Once upon a time they made all the difference to the Netherlands’ position and in the world. Sawmill windmills reduced the average time it took to build a boat from 3 months to the 3 weeks, much for the benefit of the Dutch EasT India company who was able to rapidly expand their trading routes, and with it their reach and their power. And, sadly, their involvement in slave trading.

Here are some Zaanse Schaans pictures

On the way to our next destination we learnt a few more things. Perhaps unsurprisingly winds can be really strong in that area, so many houses have tall pyramid shaped roofs, the most efficient way to cope with the high winds.

Next stop was the very pretty seaside town of Volendam. By the way it was described to us it sounded a little like Vaucluse or Toorak. Everybody is very rich and neighbours spend much of their time trying to one-up each other.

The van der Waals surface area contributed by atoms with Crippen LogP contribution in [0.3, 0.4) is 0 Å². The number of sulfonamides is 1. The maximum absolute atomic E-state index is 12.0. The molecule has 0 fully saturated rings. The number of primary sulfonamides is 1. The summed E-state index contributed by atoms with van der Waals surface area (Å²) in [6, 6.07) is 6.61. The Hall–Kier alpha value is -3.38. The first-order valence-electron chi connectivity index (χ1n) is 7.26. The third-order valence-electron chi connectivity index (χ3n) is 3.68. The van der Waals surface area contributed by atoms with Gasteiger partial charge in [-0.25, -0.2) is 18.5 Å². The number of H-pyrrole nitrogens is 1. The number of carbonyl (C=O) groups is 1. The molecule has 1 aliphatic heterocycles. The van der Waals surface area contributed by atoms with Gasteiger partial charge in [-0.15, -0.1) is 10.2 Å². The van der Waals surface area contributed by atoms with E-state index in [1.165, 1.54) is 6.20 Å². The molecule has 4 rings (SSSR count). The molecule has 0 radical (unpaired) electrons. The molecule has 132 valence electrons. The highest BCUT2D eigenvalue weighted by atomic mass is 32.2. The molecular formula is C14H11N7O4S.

We learnt a bit about how to make Gouda, and the different varieties available. (yes they’re allowed to call it Gouda even though it’s not made in Gouda). They try to release a new flavour every year, I tried a little bit of the ginger one which was nice.

There was time to kill in volendam, and I was super keen to just sit down and rest a bit, so we found a nice looking restaurant (like all of them) along the dock. I just had chips and mayonnaise, Perry has croquettes, so super Dutch all around! There was a group of what I imagine we’re old friends nearby, having a grand old time and laughing and carrying on, was lovely to hear all the happy Dutch voices even though I don’t know what they were saying. The coronation was on the restaurant’s telly, and despite not understanding them I am 99% sure they were taking the piss!

Nice simple lunch in Volendam